Recollections of Jesse Unruh and Other Legislators


Yes. Then, of course, I worked on a lot of the legislation that was kicking around. I remember, I was quite friendly with some of the legislators. Oh, Jesse Unruh. I knew Jess. I was on good terms with him. I could talk with him about things that we weren't going to agree on, but at least we could discuss, and he welcomed the opportunity to tell me why he felt so strongly about certain things. These were non-pejorative sorts of things. He would give me a picture and tell me why he thought this tax was regressive, that tax was no good. I would tell Pat about it, or I would tell some of the other people in the governor's office who might be working on that thing, what Unruh's feeling about it was, and so forth. I got along with Jess pretty well.

When I left the capital after I had been confirmed by the Senate, Jess gave me a three-by-five card that he had typed on, or somebody had typed on it for him. It said, "In all things remember, let thy aye be aye and thy nay be nay, lest ye sink into perdition." What he was really saying was that one of the things that in the world of politics and government is important is your word. When you give your word, you don't do it lightly, and when you give your word, you mean it. He thought that credo was one that I had followed. I felt quite honored to have it.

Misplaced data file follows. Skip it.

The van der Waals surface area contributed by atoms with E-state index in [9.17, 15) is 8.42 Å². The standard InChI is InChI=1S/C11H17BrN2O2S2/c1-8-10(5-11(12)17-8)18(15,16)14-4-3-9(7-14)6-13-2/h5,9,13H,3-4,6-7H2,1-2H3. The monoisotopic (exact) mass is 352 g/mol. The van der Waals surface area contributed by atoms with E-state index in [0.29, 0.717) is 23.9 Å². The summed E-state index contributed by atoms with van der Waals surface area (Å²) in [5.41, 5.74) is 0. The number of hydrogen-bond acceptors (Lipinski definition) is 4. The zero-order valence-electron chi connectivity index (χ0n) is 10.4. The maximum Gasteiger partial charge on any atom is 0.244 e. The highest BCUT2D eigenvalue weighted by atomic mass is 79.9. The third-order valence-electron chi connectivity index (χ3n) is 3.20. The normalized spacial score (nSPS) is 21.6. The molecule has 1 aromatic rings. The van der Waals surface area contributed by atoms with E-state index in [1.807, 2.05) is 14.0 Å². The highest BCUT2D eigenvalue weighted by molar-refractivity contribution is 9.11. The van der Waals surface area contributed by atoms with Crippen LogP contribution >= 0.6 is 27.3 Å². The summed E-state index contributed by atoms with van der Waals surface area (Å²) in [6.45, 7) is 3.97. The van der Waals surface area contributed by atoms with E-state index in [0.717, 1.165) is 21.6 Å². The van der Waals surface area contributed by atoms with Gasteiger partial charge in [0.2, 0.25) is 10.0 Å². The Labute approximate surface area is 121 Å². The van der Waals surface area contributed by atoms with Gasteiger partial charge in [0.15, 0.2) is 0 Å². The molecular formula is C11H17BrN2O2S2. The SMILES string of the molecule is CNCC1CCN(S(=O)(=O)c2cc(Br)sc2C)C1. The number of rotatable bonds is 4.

I found out later on, much later, that that actually is, with some little change in it, a part of the Bible; I think it's the beginning of the New Testament of the Bible. Yes. I've been meaning to look it up. My father, who was a pretty devout person, left me his Bible when he died. It's a wonderful book. It has

soft leather on it, and it has a concordance on it. You can look up any quotation you want, and I still have it.

When I was in college in Michigan, I took a course in the college—we called it the lit school. I took a course that was on the Bible as literature. I found that it had some beautiful literature in it, just absolutely beautiful literature, and so I've preserved that Bible and kept it. It has his name embossed in gold on it. I remember that the fall of Lucifer was quite an event. [Laughs]


Very dramatic. Are there any other legislators that you remember particularly?


Oh, sure. I knew many of them from all over the state. The legislators' battles were not fought over questions of redistricting and that kind of thing. The battles got very warm when, for example, the governor had a tax measure that he wanted to get through. "Not against my clients, you don't do it," some of these legislators would be saying. "Not against my constituents, you're not doing this." One of the great contributions that Pat made was when he got the water bill through. That took a lot of doing.